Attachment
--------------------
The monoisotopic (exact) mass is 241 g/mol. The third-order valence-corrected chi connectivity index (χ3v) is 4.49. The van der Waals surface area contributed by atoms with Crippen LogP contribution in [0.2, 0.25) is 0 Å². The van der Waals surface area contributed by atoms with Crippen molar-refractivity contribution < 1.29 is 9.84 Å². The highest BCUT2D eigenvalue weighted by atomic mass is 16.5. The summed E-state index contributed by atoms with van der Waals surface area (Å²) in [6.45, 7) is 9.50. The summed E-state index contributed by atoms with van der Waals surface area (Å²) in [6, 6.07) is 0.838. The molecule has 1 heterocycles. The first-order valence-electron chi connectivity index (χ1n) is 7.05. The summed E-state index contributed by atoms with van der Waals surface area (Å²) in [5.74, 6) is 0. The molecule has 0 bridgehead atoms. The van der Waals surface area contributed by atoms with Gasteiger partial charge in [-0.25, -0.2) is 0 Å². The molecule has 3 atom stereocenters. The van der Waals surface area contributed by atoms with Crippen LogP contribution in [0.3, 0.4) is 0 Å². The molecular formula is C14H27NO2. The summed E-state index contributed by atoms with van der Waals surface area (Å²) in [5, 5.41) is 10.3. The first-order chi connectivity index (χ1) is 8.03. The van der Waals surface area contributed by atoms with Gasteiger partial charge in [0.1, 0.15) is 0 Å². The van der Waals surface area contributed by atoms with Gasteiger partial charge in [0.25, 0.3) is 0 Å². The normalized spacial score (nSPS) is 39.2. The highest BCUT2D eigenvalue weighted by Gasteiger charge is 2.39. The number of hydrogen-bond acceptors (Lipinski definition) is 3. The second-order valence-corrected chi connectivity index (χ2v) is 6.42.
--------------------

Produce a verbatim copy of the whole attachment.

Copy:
The monoisotopic (exact) mass is 241 g/mol. The third-order valence-corrected chi connectivity index (χ3v) is 4.49. The van der Waals surface area contributed by atoms with Crippen LogP contribution in [0.2, 0.25) is 0 Å². The van der Waals surface area contributed by atoms with Crippen molar-refractivity contribution < 1.29 is 9.84 Å². The highest BCUT2D eigenvalue weighted by atomic mass is 16.5. The summed E-state index contributed by atoms with van der Waals surface area (Å²) in [6.45, 7) is 9.50. The summed E-state index contributed by atoms with van der Waals surface area (Å²) in [6, 6.07) is 0.838. The molecule has 1 heterocycles. The first-order valence-electron chi connectivity index (χ1n) is 7.05. The summed E-state index contributed by atoms with van der Waals surface area (Å²) in [5.74, 6) is 0. The molecule has 0 bridgehead atoms. The van der Waals surface area contributed by atoms with Gasteiger partial charge in [-0.25, -0.2) is 0 Å². The molecule has 3 atom stereocenters. The van der Waals surface area contributed by atoms with Crippen LogP contribution in [0.3, 0.4) is 0 Å². The molecular formula is C14H27NO2. The summed E-state index contributed by atoms with van der Waals surface area (Å²) in [5, 5.41) is 10.3. The first-order chi connectivity index (χ1) is 8.03. The van der Waals surface area contributed by atoms with Gasteiger partial charge in [0.1, 0.15) is 0 Å². The van der Waals surface area contributed by atoms with Gasteiger partial charge in [0.25, 0.3) is 0 Å². The normalized spacial score (nSPS) is 39.2. The highest BCUT2D eigenvalue weighted by Gasteiger charge is 2.39. The number of hydrogen-bond acceptors (Lipinski definition) is 3. The second-order valence-corrected chi connectivity index (χ2v) is 6.42.